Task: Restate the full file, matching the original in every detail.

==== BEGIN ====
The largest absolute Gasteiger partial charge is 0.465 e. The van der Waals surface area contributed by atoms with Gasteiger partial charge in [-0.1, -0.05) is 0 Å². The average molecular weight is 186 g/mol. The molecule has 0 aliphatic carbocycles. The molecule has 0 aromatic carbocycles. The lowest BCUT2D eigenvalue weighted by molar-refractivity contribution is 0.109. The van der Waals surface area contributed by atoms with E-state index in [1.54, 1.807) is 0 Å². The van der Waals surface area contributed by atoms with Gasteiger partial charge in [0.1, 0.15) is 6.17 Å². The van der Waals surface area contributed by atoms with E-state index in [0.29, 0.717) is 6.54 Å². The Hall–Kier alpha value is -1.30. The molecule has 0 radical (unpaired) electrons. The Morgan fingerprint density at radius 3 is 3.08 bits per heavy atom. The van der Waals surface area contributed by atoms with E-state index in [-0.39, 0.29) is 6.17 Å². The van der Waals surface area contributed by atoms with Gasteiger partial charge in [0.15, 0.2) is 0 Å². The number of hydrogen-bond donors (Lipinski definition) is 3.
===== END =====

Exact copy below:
The largest absolute Gasteiger partial charge is 0.465 e. The van der Waals surface area contributed by atoms with Gasteiger partial charge in [-0.1, -0.05) is 0 Å². The average molecular weight is 186 g/mol. The molecule has 0 aliphatic carbocycles. The molecule has 0 aromatic carbocycles. The lowest BCUT2D eigenvalue weighted by molar-refractivity contribution is 0.109. The van der Waals surface area contributed by atoms with E-state index in [1.54, 1.807) is 0 Å². The van der Waals surface area contributed by atoms with Gasteiger partial charge in [0.1, 0.15) is 6.17 Å². The van der Waals surface area contributed by atoms with E-state index in [0.29, 0.717) is 6.54 Å². The Hall–Kier alpha value is -1.30. The molecule has 0 radical (unpaired) electrons. The Morgan fingerprint density at radius 3 is 3.08 bits per heavy atom. The van der Waals surface area contributed by atoms with E-state index in [-0.39, 0.29) is 6.17 Å². The van der Waals surface area contributed by atoms with Gasteiger partial charge in [0.15, 0.2) is 0 Å². The number of hydrogen-bond donors (Lipinski definition) is 3.